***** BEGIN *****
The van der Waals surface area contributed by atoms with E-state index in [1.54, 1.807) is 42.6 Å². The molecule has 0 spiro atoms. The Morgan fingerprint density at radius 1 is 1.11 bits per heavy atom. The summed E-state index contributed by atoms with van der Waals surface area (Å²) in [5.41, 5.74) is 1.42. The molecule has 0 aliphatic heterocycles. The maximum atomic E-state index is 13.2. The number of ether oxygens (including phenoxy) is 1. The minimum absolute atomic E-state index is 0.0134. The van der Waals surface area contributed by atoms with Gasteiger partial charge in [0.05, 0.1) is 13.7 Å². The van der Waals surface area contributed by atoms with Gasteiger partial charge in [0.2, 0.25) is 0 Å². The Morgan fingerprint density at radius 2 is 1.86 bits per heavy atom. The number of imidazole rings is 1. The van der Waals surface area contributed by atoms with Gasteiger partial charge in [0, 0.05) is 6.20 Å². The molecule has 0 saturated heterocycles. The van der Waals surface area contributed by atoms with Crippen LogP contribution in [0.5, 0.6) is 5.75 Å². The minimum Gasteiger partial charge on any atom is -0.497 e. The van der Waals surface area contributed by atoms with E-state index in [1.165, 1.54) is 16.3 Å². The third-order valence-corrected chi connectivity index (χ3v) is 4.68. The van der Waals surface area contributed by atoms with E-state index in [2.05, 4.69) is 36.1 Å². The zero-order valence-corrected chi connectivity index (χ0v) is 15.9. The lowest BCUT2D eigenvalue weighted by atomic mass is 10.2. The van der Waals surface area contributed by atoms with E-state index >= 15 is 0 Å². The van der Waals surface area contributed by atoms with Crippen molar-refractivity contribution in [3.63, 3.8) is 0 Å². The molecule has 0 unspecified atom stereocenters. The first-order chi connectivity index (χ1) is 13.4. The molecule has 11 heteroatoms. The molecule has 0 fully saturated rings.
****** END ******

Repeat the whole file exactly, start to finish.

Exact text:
The van der Waals surface area contributed by atoms with E-state index in [1.54, 1.807) is 42.6 Å². The molecule has 0 spiro atoms. The Morgan fingerprint density at radius 1 is 1.11 bits per heavy atom. The summed E-state index contributed by atoms with van der Waals surface area (Å²) in [5.41, 5.74) is 1.42. The molecule has 0 aliphatic heterocycles. The maximum atomic E-state index is 13.2. The number of ether oxygens (including phenoxy) is 1. The minimum absolute atomic E-state index is 0.0134. The van der Waals surface area contributed by atoms with Gasteiger partial charge in [0.05, 0.1) is 13.7 Å². The van der Waals surface area contributed by atoms with Gasteiger partial charge in [0.2, 0.25) is 0 Å². The Morgan fingerprint density at radius 2 is 1.86 bits per heavy atom. The number of imidazole rings is 1. The van der Waals surface area contributed by atoms with Gasteiger partial charge in [0, 0.05) is 6.20 Å². The molecule has 0 saturated heterocycles. The van der Waals surface area contributed by atoms with Crippen LogP contribution in [0.5, 0.6) is 5.75 Å². The minimum Gasteiger partial charge on any atom is -0.497 e. The van der Waals surface area contributed by atoms with E-state index in [1.165, 1.54) is 16.3 Å². The third-order valence-corrected chi connectivity index (χ3v) is 4.68. The van der Waals surface area contributed by atoms with E-state index in [2.05, 4.69) is 36.1 Å². The zero-order valence-corrected chi connectivity index (χ0v) is 15.9. The lowest BCUT2D eigenvalue weighted by atomic mass is 10.2. The van der Waals surface area contributed by atoms with E-state index >= 15 is 0 Å². The van der Waals surface area contributed by atoms with Crippen molar-refractivity contribution in [3.63, 3.8) is 0 Å². The molecule has 0 unspecified atom stereocenters. The first-order chi connectivity index (χ1) is 13.4. The molecule has 11 heteroatoms. The molecule has 0 fully saturated rings.